I'm really happy to hear that about breastmilk and veggies because I was concerned. Too many well-meaning people telling me she should be eating baby purees. She has only two teeth right now so we just let her suck on a hunk of steak. Is there a way to get it soft enough that she can eat it? We give her pieces of ground beef that have softened in bone broth. What about organic grass-fed yogurt? Is that a good or bad idea? I'm planning on soft-boiling some organic egg yolks for her to try.
    We would let ours chew on the bones. They loved to use those two little teeth to scrape out the marrow. I had never heard of Primal/ paleo at the time--I just thought it was cute. I don't know if you can get steak "soft" enough, but you can certainly cut it up small enough. Little teeny, tiny pieces of steak cooked medium. YUM.

  4. #14
    zoebird's Avatar
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    She's doing what she should be.

    Go online, look up baby-led weaning. might also be baby-lead weaning. it's a great (and easy) process.

  5. #15
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    not "teeny" pieces. the kid needs to be able to hold onto it and pull it out if she gags. so, long strips to gum down. the nutrition mostly comes from breast milk at this point. you don't need purees.

    my boy was always 90th for height, 10th for weight -- but strong and sturdy always. He still is, at age 3. very healthy, very strong, very tall, very talkative, etc.

    he never had purees (other than what is normally pureed).

  6. #16
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    Great suggestions from Spughy!

    Also, make sure you are supplementing Vitamin D. Many new moms I work with (I'm a pregnancy coach & also do post-partum work) are inside a lot & D-deficient. Vitamin D Council recs are 1000 IUs per 25 lbs of body weight.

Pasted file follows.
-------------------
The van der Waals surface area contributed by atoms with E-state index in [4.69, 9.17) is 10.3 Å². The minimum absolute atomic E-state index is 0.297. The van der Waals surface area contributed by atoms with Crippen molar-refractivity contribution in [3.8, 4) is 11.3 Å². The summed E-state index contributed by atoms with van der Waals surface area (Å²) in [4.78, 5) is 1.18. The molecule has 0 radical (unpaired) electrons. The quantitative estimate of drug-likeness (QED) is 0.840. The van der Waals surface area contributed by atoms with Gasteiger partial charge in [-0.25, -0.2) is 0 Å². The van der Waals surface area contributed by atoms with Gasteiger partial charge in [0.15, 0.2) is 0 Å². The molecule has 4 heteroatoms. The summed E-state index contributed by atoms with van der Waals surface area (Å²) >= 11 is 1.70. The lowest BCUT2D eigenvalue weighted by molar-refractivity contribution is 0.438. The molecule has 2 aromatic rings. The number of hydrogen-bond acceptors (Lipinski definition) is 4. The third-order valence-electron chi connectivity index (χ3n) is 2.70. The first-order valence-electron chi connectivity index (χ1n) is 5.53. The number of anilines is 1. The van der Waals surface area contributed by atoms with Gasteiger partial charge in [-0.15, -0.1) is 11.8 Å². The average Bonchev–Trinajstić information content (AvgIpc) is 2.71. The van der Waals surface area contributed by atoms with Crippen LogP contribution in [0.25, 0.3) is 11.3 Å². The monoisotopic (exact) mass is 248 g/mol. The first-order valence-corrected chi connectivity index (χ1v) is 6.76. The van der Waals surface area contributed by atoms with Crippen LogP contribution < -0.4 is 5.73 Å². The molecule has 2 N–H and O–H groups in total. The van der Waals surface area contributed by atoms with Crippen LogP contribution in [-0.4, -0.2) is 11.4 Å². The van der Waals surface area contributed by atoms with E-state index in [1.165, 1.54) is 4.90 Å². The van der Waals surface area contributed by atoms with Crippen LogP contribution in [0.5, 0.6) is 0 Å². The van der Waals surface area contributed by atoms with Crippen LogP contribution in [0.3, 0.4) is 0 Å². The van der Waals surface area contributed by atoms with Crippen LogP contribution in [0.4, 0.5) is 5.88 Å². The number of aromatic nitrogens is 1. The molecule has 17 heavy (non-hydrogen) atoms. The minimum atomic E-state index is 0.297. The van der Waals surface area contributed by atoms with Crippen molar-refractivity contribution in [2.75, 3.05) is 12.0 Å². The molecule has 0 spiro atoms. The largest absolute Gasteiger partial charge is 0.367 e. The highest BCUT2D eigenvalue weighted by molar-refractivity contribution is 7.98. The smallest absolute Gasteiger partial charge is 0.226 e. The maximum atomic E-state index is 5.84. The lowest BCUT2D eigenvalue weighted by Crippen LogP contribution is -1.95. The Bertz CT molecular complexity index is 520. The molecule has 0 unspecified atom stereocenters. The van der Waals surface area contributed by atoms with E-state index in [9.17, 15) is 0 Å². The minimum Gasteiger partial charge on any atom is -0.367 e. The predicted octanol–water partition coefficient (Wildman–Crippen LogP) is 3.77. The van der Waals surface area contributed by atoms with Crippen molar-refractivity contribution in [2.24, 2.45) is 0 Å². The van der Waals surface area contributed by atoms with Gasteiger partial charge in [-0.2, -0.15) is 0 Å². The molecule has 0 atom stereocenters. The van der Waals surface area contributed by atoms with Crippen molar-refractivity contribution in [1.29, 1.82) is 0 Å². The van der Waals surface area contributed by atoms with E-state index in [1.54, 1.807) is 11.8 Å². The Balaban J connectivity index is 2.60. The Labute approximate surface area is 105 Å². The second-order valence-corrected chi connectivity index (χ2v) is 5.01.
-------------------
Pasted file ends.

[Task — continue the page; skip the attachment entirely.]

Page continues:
Magnesium is also deficient for most folk, so supplement with 400-600 mg Mag Citrate or Glycinate. The Magnesium will help with dropping off to sleep more easily, so take it an hour before nap time or bedtime.

    Also, make sure you are drinking enough water & salting food to taste.

  7. #17
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    Stewed meats actually work better for babies - especially nice tender lamb, or turkey - beef is often a bit stringy for them. That's a good idea with the ground beef though! And you can try veggie soups cooked in bone broth - whiz them up in the blender and she might go for them. But there's nothing better for FUN with food than a nice meaty bone.

    Chicken livers! I nearly forgot. Those are great for babies, because they're soft, easy to chew with just gums, and super-nutrient dense. They usually like the flavour, too.

  8. #18
    Nady's Avatar
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    Quote Originally Posted by Dragonfly View Post
    Also, make sure you are drinking enough water & salting food to taste.
    Make sure that's unprocessed sea salt (like Celtic or Realsalt) so you get the balance of minerals~ straight sodium chloride is worthless~ and don't be fooled by Hain Sea Salt~ it's the same thing as Morton's~ 590mg. sodium per žtsp. ~processed~